The latest restrictions have all but wrecked Rehman’s contracts scheduled for this year. Three of Rehman’s clients from the Indian cities of Mumbai, Hyderabad and Delhi have cancelled the contracts and signed deals with one of India's leading bridal media brands, causing significant financial losses for him. “These big companies have access to top ministers so they can easily manage to obtain permits. We on the other hand are Kashmiris,” Rehman said.

Another client, a tourist couple from New Delhi, deducted a significant sum from their payments to Rehman because he could no longer ferry his UAV to the location where the shooting was supposed to happen. “Even if I decided to shoot outside the precincts of Srinagar city, it would have been dangerous since transportation of drones has also been banned and stop-and-frisk searches are common in Kashmir. I don’t want to be at the receiving end of law enforcement in this place of the world,” he said.

Private and commercial drone operations in India are regulated by the Digital Sky plan under the aegis of the Indian government’s Directorate General of Civil Aviation. An operator should be registered under the platform and procure an identification number and operator permit before uploading a predetermined 24-hour flight plan. As soon as the flight concludes, operators are supposed to maintain logbooks.

But the guidelines also allow for exemptions for drones if they weigh up to 250 grams (Nano category) and up to 2 kgs (micro category). In fact, in the case of Nano drones, which most Kashmiris use, the operators are not obliged to obtain identification numbers or flight permits. They are also exempted from uploading the flight plan provided that the drones are operating in ‘uncontrolled spaces’ and soar only up to 50 feet. The micro-drones that Rehman uses are also exempted from regulations and can fly up to 200 feet under the condition that the operators produce identification numbers obtained under the Digital Sky plan.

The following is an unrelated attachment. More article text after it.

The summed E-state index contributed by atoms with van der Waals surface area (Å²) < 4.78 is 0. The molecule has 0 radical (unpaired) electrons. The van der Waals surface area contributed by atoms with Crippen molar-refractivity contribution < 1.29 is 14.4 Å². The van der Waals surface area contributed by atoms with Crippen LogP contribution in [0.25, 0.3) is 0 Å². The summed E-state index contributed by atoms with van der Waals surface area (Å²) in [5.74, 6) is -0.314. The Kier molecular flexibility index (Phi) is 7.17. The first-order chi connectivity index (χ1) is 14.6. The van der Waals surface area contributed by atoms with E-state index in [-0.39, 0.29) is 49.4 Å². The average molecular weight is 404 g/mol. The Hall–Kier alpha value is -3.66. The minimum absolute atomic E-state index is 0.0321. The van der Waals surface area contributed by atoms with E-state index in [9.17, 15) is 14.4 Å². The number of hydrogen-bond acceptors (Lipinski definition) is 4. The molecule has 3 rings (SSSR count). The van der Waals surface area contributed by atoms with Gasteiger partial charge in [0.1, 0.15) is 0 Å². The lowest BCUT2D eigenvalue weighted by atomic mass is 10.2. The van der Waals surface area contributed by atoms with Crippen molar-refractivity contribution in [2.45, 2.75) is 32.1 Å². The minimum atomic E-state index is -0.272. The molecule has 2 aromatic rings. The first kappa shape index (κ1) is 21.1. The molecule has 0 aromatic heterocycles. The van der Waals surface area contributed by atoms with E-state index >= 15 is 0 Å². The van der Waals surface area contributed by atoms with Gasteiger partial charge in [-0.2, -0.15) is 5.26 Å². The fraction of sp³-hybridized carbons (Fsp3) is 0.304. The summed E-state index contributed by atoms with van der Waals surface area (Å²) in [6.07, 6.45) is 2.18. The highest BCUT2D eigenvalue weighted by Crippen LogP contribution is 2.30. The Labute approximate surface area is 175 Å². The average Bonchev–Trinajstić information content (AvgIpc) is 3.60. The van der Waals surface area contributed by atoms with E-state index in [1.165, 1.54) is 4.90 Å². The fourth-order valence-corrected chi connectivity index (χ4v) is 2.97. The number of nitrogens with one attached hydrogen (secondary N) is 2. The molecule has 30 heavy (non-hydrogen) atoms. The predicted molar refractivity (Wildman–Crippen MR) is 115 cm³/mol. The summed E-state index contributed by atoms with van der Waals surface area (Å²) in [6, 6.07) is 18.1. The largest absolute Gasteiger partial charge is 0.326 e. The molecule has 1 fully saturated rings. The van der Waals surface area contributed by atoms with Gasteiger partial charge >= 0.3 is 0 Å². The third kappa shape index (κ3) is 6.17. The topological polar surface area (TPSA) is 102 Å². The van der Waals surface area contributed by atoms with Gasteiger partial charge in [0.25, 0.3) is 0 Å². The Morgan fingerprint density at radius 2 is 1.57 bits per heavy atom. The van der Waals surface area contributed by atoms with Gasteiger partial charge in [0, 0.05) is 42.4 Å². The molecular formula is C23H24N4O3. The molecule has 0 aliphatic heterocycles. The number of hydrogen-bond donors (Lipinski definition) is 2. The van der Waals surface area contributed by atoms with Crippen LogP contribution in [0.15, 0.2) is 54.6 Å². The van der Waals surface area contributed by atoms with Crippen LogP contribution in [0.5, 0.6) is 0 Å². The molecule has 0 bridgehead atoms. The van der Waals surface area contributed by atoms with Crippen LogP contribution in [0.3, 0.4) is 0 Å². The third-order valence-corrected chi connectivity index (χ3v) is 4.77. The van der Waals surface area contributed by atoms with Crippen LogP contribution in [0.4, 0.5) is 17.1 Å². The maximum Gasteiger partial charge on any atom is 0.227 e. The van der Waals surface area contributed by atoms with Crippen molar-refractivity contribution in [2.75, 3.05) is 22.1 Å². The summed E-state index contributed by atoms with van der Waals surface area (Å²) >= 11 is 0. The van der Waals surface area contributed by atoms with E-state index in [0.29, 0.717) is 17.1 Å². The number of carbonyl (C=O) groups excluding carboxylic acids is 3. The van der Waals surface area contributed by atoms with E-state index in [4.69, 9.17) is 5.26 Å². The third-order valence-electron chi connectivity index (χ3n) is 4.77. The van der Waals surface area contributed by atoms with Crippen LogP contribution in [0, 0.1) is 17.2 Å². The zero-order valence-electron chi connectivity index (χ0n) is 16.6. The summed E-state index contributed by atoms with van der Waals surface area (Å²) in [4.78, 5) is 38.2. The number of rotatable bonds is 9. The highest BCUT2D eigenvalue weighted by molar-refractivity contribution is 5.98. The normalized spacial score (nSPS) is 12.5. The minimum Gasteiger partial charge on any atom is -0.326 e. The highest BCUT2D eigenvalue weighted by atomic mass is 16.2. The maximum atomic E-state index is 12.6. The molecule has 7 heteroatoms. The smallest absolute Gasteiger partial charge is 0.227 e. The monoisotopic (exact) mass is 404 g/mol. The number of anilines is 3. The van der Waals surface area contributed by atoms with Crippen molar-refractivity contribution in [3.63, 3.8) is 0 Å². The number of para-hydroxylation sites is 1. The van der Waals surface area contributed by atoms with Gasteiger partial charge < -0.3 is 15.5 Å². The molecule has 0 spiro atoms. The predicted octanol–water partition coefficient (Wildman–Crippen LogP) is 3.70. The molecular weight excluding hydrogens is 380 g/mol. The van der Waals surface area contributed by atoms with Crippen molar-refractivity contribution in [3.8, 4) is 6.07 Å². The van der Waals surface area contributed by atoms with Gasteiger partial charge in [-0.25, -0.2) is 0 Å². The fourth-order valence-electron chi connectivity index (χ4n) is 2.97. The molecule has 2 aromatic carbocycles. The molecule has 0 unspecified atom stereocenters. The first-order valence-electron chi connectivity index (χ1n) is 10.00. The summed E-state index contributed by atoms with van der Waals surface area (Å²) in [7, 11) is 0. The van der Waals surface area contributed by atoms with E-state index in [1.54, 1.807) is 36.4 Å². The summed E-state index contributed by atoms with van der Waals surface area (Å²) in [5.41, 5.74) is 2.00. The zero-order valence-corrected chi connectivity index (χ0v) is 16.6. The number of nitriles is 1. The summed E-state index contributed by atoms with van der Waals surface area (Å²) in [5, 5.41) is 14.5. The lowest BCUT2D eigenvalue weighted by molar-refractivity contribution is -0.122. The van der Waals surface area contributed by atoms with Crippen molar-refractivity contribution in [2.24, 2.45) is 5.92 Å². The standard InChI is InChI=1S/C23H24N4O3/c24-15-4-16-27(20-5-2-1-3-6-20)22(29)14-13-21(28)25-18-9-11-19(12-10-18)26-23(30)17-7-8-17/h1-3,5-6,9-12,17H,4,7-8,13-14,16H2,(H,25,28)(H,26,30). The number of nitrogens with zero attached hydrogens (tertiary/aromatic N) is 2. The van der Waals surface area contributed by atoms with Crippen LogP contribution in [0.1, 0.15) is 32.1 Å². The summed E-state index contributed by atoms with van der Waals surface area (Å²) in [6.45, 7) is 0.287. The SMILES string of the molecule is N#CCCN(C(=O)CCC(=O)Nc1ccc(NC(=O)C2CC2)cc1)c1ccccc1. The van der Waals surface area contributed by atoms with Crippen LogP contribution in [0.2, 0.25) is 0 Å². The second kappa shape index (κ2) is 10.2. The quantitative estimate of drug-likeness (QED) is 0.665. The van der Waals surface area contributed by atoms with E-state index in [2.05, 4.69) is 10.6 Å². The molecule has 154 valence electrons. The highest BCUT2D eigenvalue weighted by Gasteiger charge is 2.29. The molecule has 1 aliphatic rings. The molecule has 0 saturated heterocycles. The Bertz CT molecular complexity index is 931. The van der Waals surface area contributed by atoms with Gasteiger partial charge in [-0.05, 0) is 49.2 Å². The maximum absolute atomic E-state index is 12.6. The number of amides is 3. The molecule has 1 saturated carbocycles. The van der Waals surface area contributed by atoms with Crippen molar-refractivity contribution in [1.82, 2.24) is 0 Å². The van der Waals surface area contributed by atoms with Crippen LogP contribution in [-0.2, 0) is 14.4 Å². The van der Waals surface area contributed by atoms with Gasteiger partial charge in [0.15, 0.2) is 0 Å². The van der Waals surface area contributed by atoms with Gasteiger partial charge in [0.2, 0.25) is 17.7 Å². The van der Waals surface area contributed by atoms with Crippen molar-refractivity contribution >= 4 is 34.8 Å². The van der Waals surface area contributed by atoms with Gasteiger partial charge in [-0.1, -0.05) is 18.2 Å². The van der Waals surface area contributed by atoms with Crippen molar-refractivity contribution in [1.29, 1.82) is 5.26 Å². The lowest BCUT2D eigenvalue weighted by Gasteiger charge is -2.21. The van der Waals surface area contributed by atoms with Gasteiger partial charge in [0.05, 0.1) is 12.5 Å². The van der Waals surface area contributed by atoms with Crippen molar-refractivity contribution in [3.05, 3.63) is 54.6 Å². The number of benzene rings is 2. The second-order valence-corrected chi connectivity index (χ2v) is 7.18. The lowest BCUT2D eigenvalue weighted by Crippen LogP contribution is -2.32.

“We already take care of all these protocols,” Rehman said. “And most drones today have built-in software which ensures adherence to the regulations.”

There are an estimated 250 UAV operators in Srinagar city alone. “90 percent of my contracts have been cancelled,” said Umar Hamid, a 25-year-old filmmaker from Srinagar. Now I and my fellow drone operators are thinking about what to do since we are supposed to surrender our drones before the police. That would literally throw me out of work because drones form an important component of video production today.”

Human rights advocates have previously slammed the use of Section 144, which Indian authorities have invoked to ban drones, saying it creates a “permanent state of emergency.”

Until the enactment of Temporary Suspension of Telecom Services (Public Emergency or Public Safety) Rules, the Indian government could use the law to ban the Internet in Kashmir on a whim because Section 144 has few mechanisms to push back against authoritarian excesses. 

“Resorting to Section 144 to issue a blanket ban when DGCA already has spelled out guidelines for the authorised use of drones seems questionable,” said Habeel Iqbal, a Kashmiri lawyer and a US State Department Fellow.

Source: TRT World